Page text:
Bryan Adams is a true Renaissance man. The rocker isn’t just a platinum-selling recording artist — he’s also an award-winning photographer who has published six coffee table books, and whose stunning portraits have run in Vogue, Vanity Fair, Bazaar, GQ, and Esquire.
Adams is so established in this second career, in fact, that 20 years ago he was commissioned to photograph the U.K.’s Queen Elizabeth II — who died Sept. 8, 2022, at age 96 — for her Golden Jubilee. And while he only got five minutes of shoot time with Her Majesty, his most iconic image from that session — a surprisingly candid, relaxed shot — was actually featured on a postage stamp in his native Canada.
Speaking to Yahoo Entertainment earlier this year when releasing his most recent studio album, So Happy It Hurts, Adams chuckled as he recalled learning about the once-in-a-lifetime assignment from his new agent at the time.
“They called me and said, ‘Would you like to represent Canada and photograph the Queen?’ Well, actually the original conversation was: ‘Are you free on Wednesday?’ And I said, ‘Yeah... why?’ He goes, ‘Would you like to photograph the Queen?’ I said, ‘Where would that be?’ And he says, ‘Oh, it would be her house.’”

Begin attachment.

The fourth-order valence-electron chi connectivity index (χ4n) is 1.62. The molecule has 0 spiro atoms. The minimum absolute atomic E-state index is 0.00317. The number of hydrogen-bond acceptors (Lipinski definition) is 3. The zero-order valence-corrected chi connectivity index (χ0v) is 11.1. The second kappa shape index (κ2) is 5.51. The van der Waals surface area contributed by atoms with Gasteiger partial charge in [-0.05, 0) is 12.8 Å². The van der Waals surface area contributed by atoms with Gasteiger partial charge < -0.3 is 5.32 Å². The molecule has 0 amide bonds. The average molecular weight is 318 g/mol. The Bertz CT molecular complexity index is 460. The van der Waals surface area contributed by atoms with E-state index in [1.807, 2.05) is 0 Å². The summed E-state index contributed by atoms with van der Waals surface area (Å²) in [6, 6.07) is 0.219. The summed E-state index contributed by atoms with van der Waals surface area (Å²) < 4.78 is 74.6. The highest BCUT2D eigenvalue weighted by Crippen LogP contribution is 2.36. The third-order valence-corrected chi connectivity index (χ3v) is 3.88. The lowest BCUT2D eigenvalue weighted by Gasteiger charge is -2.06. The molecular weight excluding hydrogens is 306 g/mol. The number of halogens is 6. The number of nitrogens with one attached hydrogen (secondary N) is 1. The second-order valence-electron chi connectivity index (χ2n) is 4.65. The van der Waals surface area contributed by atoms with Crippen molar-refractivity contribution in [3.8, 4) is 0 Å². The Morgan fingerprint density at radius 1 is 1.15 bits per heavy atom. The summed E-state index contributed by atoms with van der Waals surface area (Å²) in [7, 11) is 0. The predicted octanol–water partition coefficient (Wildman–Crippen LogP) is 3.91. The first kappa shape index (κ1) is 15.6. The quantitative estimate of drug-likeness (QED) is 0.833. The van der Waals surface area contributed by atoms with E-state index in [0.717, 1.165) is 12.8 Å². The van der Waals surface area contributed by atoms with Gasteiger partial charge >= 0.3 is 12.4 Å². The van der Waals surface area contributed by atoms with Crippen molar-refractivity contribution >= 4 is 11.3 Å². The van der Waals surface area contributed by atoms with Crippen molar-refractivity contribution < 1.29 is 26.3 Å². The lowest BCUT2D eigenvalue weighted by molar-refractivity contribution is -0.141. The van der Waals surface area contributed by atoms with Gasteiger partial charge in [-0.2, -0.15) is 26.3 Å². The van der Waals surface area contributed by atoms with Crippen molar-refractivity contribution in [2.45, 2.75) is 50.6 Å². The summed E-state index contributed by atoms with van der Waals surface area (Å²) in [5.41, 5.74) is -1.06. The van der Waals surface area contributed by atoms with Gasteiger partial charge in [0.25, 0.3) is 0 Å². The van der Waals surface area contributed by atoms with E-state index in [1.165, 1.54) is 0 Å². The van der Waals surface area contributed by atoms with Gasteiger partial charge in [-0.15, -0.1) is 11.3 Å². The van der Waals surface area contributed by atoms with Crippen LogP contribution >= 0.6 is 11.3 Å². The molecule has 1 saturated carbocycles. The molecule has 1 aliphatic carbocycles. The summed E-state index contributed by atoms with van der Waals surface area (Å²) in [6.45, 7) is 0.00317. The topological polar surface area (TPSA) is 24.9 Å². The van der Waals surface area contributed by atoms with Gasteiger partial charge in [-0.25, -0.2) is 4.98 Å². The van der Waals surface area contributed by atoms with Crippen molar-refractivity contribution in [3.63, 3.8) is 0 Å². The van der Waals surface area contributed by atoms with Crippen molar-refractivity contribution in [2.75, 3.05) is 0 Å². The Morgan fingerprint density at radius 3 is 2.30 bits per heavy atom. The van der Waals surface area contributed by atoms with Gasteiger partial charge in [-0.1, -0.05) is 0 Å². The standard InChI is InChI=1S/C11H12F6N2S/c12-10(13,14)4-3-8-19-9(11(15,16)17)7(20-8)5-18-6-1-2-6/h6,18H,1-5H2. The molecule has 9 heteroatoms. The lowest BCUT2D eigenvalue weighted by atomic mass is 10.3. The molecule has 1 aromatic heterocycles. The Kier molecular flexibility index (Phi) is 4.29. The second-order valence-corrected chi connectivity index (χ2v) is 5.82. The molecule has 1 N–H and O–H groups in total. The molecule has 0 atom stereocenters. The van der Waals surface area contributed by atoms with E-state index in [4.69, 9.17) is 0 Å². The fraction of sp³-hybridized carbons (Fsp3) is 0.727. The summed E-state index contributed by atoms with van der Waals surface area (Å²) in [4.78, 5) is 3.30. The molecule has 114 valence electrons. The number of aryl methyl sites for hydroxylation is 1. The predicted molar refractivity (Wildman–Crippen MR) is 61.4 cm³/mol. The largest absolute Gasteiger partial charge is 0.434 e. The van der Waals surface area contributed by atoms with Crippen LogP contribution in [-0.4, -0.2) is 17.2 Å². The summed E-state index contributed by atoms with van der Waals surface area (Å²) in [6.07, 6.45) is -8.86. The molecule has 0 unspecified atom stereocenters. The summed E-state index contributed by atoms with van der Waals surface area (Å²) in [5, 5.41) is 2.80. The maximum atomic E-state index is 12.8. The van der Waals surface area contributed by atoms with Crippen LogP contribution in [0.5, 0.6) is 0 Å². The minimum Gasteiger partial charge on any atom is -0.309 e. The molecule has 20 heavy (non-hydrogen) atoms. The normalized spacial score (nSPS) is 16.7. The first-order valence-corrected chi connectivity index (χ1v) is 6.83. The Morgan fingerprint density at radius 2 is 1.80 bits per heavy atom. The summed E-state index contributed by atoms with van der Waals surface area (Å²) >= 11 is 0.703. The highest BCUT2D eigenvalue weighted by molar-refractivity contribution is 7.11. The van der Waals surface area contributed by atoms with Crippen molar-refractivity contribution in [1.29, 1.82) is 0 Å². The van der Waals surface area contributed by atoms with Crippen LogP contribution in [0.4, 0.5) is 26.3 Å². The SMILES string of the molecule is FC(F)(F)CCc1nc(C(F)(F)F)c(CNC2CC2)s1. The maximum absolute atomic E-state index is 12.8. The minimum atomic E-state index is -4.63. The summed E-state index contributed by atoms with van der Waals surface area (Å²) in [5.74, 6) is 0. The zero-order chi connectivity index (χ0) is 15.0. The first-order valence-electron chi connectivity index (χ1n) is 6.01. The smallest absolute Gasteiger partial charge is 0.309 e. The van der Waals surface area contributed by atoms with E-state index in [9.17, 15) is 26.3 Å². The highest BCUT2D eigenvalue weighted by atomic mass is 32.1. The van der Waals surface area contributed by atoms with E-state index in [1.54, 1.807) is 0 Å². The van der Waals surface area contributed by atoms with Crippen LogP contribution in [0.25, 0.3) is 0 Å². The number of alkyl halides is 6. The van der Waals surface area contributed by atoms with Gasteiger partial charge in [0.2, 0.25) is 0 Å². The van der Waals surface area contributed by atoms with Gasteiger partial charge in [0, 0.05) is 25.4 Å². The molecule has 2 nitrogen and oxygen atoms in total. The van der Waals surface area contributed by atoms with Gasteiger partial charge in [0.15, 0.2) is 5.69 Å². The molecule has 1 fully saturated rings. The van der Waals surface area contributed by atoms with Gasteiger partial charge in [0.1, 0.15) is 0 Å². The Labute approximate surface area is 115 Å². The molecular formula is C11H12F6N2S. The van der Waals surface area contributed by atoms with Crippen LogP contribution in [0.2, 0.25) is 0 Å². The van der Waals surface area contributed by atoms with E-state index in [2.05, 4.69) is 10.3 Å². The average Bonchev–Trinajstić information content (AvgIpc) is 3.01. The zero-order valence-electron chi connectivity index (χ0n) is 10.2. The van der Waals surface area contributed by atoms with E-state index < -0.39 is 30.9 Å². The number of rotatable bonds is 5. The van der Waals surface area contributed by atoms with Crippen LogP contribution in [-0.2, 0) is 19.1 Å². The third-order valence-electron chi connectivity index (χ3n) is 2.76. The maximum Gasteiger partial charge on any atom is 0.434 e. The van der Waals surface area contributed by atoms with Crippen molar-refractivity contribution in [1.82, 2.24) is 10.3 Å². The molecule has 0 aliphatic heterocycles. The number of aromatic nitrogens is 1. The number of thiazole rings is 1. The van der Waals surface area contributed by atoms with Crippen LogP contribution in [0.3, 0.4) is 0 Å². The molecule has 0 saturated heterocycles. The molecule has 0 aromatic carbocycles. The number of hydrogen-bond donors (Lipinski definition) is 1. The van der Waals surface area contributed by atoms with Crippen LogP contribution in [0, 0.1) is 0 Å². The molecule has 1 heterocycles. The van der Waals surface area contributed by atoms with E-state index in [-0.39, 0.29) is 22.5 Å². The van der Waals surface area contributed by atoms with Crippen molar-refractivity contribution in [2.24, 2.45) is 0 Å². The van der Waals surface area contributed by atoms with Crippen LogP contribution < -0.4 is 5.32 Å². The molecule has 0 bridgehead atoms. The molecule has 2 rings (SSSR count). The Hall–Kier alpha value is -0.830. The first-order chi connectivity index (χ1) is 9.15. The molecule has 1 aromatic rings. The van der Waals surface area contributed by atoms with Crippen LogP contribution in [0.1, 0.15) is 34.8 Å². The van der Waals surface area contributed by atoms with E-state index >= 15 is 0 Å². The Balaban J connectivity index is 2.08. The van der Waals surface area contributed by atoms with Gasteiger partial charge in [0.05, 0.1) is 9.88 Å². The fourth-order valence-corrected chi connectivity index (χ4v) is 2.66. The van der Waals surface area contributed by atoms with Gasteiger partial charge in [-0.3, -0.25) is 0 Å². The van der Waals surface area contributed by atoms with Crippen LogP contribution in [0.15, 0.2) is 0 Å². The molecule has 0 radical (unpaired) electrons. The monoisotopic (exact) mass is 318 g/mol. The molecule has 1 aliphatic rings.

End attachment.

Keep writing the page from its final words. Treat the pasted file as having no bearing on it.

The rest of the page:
Of course, “her house” wasn’t just any typical house. “So, that picture you see is actually one of the foyers of entrance, the foyer to the garden of the back of Buckingham Palace,” Adams revealed.
That specific photo was actually a last-minute addition to Adams’s session with the Queen. “I asked her to sit there because she was about to leave, and all the photographers that work with her get five minutes … And as she was leaving, I said, ‘Ma'am, do you mind just sitting on the chair for a moment?’
"And there's some Wellington boots in the corner of the picture. She looked over at them, and then looked back at me — and then that was the picture.”
Adams is used to photographing — and sharing the stage with — A-list celebrities, but it would be understandable if this historic assignment had made him nervous. But he kept calm and carried on.
"She was very at ease and made me feel comfortable,” Adams recalled with a smile. “I hope I did the same.”
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— Video produced by Jen Kucsak, edited by Jimmie Rhee